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Gene-Test Fraud Billed $2.1 Billion to U.S. Medicare Program

Sept. 27, 2019, 5:44 PM

In what U.S. law-enforcement officials are calling one of the biggest health-care frauds in history, the Justice Department said that Medicare was fraudulently billed $2.1 billion after seniors were enticed to take unnecessary genetic tests for cancer.

The Justice Department and the Department of Health and Human Services said on Sept. 27 that 35 defendants associated with dozens of telemedicine companies and cancer genetic testing laboratories had been charged with fraud. Those charged included nine doctors.

“These defendants allegedly duped Medicare beneficiaries into signing up for unnecessary genetic tests, costing Medicare billions of dollars,” Assistant Attorney General Brian A. Benczkowski of the Justice Department’s Criminal Division, said in a statement.

Fraud is a major problem for government health programs. Since 2007, a Medicare fraud task force has filed more than 1,600 cases against almost 3,500 defendants who are alleged to have fraudulently billed Medicare more than $13 billion, according to a 2018 report by the Department of Health and Human Services’ Office of Inspector General.

The genetic-testing allegations are a new twist. They capitalize on interest and curiosity in DNA testing to attract seniors, disabled people and others covered by government programs to submit to tests, and then bill the government.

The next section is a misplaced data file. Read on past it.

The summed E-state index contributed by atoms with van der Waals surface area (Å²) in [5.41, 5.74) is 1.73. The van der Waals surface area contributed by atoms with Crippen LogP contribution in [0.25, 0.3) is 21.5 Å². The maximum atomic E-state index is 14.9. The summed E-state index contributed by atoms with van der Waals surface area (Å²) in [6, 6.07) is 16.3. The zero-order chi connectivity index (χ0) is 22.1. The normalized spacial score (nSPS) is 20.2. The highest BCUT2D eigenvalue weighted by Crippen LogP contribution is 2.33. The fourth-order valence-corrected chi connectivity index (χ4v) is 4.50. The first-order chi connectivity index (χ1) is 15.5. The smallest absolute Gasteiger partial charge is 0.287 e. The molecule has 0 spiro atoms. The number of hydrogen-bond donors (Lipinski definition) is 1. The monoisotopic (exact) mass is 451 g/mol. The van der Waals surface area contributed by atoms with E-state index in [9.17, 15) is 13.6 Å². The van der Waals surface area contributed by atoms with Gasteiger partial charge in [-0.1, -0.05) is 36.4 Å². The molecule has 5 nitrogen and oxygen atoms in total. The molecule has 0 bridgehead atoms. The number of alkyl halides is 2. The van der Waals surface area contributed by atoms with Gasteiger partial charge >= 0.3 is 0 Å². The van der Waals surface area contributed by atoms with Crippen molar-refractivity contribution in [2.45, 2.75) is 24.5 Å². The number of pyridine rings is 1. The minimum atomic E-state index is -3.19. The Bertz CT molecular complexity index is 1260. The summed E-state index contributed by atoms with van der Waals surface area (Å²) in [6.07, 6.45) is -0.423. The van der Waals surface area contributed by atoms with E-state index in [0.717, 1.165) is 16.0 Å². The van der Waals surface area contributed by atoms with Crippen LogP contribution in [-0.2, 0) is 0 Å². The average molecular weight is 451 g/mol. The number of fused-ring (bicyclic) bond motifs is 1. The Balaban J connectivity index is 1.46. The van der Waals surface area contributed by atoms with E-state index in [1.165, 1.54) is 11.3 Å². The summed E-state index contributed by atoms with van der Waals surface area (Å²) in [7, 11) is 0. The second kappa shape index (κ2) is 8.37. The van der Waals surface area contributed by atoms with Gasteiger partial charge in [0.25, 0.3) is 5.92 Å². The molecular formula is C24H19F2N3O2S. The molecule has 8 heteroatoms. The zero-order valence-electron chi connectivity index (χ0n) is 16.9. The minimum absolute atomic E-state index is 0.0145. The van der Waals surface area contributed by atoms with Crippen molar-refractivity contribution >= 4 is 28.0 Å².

The latest case allegedly involved illegal kickbacks and bribes paid to doctors and medical professionals for referring Medicare beneficiaries for expensive cancer DNA tests. Frequently, the test results were either worthless or not provided at all, authorities said. They were also often sometimes prescribed with little more than a brief phone conversation or with no doctor-patient interaction.

The U.S. Department of Health and Human Services Office of Inspector General had previously warned about fraudsters peddling DNA tests targeting victims through telemarketing, booths at public events and door-to-door visits. In some cases, the agency has said, the perpetrators bill the government more than $13,000 per person.

To contact the reporter on this story:
Kristen V. Brown in San Francisco at

To contact the editors responsible for this story:
Drew Armstrong at
Timothy Annett

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